Internet Printing Protocol (IPP) over HTTPS Transport Binding and the 'ipps' URI Scheme
RFC 7472

Note: This ballot was opened for revision 17 and is now closed.

(Barry Leiba) Yes

(Jari Arkko) No Objection

Comment (2014-12-04 for -17)
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Resolutions of the Gen-ART review issues still need to be done. I expect the AD in charge will handle this.

(Alia Atlas) No Objection

Comment (2014-12-03 for -17)
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Adrian's and Pete's point is worth supporting.

(Richard Barnes) No Objection

Comment (2014-12-03 for -17)
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""" - basically the IPP Client can send its whole Print-Job request before the IPP Printer has a chance to respond and say,  "Wait!  You need to encrypt first!" """

My favorite sentence of all the docs this telechat :)  Thanks!

(Benoît Claise) No Objection

(Alissa Cooper) No Objection

(Spencer Dawkins) No Objection

Comment (2014-12-03 for -17)
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I agree with Adrian and Pete about the wording on updating IEEE specifications. I'd support the text Pete suggested. 

I had one comment on this otherwise lovely draft:

In this text:

   2) Some existing IPP Client and IPP Printer implementations of HTTP
      Upgrade [RFC2817] do not perform upgrade at the beginning of every
      HTTP [RFC7230] connection, but instead only shift to secure IPP
      for selected IPP operations (inherently dangerous behavior on the
      same underlying TCP [STD7] connection).
STD7 isn't TCP in any meaningful way, because the vast majority of TCP functionality hasn't advanced to full Internet Standard status, and we can't add Proposed Standards to an STD number until they advance to Internet Standards. STD7 doesn't even include Slow Start.

The best reference I can offer is, currently in the RFC Editor's queue. You have STD7 as a normative reference, but I'd expect the TCPM doc to pop out first.

STD7 also appears in 6.1.2 and in a couple of other places, but it looks like the other places are in sections slated for removal.

(Adrian Farrel) (was Discuss) No Objection

Comment (2014-12-04 for -17)
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Moving to a No Objection ballot.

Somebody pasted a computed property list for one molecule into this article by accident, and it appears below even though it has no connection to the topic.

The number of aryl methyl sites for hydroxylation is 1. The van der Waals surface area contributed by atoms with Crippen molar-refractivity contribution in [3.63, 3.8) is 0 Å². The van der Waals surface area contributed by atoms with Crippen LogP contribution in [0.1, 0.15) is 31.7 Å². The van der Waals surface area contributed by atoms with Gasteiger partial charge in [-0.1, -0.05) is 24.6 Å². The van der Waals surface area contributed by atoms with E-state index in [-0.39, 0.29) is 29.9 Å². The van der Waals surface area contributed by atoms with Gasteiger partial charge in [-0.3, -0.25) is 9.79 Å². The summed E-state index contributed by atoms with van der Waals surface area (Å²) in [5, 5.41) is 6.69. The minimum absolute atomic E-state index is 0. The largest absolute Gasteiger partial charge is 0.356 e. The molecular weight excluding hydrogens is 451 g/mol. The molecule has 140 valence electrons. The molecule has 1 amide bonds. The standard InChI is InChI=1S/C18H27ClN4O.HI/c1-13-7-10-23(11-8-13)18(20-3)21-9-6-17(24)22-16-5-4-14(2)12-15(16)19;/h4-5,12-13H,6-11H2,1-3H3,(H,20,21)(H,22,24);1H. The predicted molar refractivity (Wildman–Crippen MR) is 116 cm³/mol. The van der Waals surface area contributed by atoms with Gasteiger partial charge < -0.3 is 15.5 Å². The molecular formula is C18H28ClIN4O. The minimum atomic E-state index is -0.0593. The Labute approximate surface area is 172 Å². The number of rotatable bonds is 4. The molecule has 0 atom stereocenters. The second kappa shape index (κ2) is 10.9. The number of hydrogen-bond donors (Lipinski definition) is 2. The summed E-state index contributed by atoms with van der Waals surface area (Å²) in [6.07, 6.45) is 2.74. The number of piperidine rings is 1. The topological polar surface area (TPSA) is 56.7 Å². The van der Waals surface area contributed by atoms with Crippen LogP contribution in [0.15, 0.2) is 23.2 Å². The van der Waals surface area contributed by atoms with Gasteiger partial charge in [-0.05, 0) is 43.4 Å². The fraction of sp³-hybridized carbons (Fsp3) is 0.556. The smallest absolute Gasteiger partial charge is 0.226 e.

The authors and responsible AD say they will remove the text:

   c) IEEE-ISTO PWG IPP Version 2.0 Second Edition [PWG5100.12], by
      extending section 4 'IPP Standards' and section 10 'Security

I trust them to do this.

(Stephen Farrell) No Objection

(Brian Haberman) No Objection

(Joel Jaeggli) No Objection

Comment (2014-12-04 for -17)
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comments from the opsdir reviewer.

I have reviewed this document as part of the Operational directorate's ongoing
effort to review all IETF documents being processed by the IESG.  These comments
were written primarily for the benefit of the operational area directors.
Document editors and WG chairs should treat these comments just like any other
last call comments.

Summary: Ready

Reviewer's Notes: It took me a while to perform this review because I first had to read-up on IPP, which is a fair amount of text... But I found this draft and the related IPP documents to be well written.


(Ted Lemon) No Objection

(Kathleen Moriarty) No Objection

Comment (2014-12-03 for -17)
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Thanks for your work on this draft.  The Security considerations look good, I just have a few comments that I'd like you to consider as updates, although this is non-blocking.

Section 6.1.1, bullet d, theft of the data is more of a concern, so listing both of these within this bullet should satisfy that request.  How about the following:
      d) The print document content itself (for example, theft of the data 
         or to corrupt the documents being transferred).   

This would be to the print spooler for theft before it is sent in an encrypted stream, which seems to fit in with the description for this section.

Section 6.3
Implementers will likely find it helpful to have a reference to the BCP on TLS best practices that is in WG last call now.  An informal reference would not hold up this draft.

(Pete Resnick) No Objection

Comment (2014-12-03 for -17)
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Adrain's DISCUSS saves me from having to put one on. As discussed in email, choice (c) in the list of documents that this document updates is not appropriate. If the PWG wants to say in one of their documents that PWG5100.12 is updated by this IETF document, that's their business. But *we* can't say in *our* document that we're updating their document. If you need a note, it could say:

      Note: IEEE-ISTO PWG has indicated that they intend to use this
      document as an update to their IPP Version 2.0 Second Edition
      [PWG5100.12], by extending section 4 'IPP Standards' and section
      10 'Security Considerations'.

But either way, (c) should go.

1.2: Does this document intend to deprecate use of 2817? Should we be moving 2817 to Historic?


   Per PWG IPP Everywhere [PWG5100.14], for compatibility with existing
   IPP implementations, IPP Clients and IPP Printers MUST accept
   explicit port 443 (assigned in the 'https' URI scheme [RFC7230]) in
   'ipps' URI values.  

An IPP Client MUST accept 443, but can reject other port numbers? That seems bogus. Are you really simply saying that IPP Printers MUST listen on port 443 in addition to any other ports it might want to use? I don't understand this instruction.